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GOLLUB WINS PRIZE FOR RESEARCH

Professor Jerry Gollub has received one of the most prestigious awards in physics, the 2003 Fluid Dynamics Prize of the American Physical Society (APS).

Professor Jerry Gollub has received one of the most prestigious awards in physics, the 2003 Fluid Dynamics Prize of the American Physical Society (APS). The award will be presented at a ceremony on Nov. 23, 2003. He is the only winner in the history of the prize to hail from a liberal arts college.

The Fluid Dynamics Prize is one of a number of prizes awarded annually in different areas of physics by the APS. Established in 1979, the prize recognizes and encourages outstanding achievement in fluid dynamics research. The prize consists of a certificate and a cash award.

The APS cited Gollub for “his elucidation of chaos, instabilities, mixing and pattern formation in various contexts including fluid convection, and his contribution to our understanding of surface waves, film and granular flows, all through his clever experiments, lucid papers, and lively lectures.” Twenty-four Haverford students, from the class of 1975 to the class of 2003, collaborated on the work the prize recognizes.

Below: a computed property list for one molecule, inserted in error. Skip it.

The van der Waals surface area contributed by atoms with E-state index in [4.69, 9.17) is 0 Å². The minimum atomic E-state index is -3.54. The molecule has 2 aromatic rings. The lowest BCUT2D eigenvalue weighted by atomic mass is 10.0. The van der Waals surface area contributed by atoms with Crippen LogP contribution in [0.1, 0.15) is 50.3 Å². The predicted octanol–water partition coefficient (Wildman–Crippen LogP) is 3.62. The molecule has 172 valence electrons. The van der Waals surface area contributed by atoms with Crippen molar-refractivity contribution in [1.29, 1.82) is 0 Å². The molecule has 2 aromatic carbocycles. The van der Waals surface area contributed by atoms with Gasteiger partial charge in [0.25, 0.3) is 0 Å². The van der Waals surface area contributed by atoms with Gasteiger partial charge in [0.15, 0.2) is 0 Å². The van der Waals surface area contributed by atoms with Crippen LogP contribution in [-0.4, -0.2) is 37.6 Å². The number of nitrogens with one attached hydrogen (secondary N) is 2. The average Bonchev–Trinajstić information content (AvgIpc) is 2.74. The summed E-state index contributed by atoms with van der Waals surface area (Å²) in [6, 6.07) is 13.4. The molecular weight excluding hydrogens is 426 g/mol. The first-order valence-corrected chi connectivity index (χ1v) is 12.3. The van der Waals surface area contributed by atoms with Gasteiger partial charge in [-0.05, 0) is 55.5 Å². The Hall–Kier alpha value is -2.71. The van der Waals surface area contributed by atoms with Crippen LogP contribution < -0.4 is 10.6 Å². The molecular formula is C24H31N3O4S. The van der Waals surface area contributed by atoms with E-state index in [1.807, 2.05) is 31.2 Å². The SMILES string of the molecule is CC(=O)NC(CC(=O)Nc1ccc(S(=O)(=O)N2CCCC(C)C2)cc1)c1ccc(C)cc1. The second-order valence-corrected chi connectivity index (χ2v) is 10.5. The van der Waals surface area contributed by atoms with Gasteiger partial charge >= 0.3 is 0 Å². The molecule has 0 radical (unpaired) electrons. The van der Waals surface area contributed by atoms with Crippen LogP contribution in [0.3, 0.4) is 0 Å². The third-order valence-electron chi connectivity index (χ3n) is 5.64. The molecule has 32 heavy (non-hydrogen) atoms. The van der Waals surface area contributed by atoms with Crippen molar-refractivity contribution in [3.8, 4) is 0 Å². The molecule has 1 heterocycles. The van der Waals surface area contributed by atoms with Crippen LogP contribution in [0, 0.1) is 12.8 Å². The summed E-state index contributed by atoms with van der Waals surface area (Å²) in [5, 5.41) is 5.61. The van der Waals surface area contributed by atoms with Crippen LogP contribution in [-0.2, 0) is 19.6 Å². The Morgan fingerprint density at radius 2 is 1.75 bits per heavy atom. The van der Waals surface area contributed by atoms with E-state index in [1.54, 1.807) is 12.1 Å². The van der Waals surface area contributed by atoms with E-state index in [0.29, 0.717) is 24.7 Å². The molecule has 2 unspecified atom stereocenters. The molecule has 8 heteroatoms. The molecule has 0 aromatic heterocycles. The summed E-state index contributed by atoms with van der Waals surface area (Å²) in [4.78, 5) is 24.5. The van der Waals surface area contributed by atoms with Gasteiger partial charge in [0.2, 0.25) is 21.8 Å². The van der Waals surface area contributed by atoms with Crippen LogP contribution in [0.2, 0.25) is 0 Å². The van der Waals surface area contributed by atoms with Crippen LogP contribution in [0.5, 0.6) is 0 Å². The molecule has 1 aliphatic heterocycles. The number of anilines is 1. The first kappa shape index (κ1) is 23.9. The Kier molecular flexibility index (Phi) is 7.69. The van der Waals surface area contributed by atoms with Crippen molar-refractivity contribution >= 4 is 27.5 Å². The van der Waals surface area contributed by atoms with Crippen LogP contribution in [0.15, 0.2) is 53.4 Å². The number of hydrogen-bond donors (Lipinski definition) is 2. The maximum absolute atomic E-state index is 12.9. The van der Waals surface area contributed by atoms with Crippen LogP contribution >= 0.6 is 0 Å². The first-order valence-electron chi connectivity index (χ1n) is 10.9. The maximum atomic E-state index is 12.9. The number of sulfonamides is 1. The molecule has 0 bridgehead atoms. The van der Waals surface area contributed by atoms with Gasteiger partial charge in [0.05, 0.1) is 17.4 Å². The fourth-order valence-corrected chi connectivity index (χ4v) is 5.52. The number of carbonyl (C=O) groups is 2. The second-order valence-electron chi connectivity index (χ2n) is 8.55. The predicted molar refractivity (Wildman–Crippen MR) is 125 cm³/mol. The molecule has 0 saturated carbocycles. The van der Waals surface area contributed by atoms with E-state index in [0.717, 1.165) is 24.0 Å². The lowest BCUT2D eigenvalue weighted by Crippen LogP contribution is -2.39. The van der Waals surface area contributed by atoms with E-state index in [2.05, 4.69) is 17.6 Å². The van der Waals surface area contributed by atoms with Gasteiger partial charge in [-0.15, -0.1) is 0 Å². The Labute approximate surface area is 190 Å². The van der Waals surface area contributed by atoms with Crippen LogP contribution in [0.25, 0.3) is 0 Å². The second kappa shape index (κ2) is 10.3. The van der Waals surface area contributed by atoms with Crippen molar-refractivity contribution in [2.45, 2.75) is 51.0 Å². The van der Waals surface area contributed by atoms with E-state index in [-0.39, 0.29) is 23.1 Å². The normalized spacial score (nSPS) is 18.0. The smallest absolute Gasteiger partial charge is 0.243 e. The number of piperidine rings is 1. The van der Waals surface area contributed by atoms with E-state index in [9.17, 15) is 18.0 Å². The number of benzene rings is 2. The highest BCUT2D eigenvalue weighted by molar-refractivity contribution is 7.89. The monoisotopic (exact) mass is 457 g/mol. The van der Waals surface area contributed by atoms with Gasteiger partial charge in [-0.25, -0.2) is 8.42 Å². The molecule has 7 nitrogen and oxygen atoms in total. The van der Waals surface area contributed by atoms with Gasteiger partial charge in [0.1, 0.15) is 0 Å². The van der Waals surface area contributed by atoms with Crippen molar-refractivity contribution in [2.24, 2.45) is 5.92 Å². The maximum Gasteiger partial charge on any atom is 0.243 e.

This is not Gollub’s first award from the APS; he was the first recipient of the Society’s Award for Research in an Undergraduate Institution in 1985. He has also held Danforth, Woodrow Wilson, and Guggenheim Fellowships. He became a Fellow of the American Academy of Arts and Sciences in 1992 and, the following year, was elected to membership in the National Academy of Sciences, where he is the only physicist from an undergraduate institution.

A member of Haverford’s faculty since 1970, Gollub received his undergraduate degree, summa cum laude, in 1966 from Oberlin College and his Ph.D. in experimental condensed matter physics from Harvard University in 1971. He has performed a wide range of experiments on nonlinear and non-equilibrium phenomena, including studies of instabilities and pattern formation in fluids, chaotic dynamics and turbulence, nonlinear waves, patterns formed at the surface of growing crystals, the dynamics of granular materials, and mixing in fluids. He has co-authored a textbook on chaotic dynamics, and is a member of the graduate groups in physics and mechanical engineering at the University of Pennsylvania.

Originally posted at: http://www.haverford.edu/news/stories/27701/23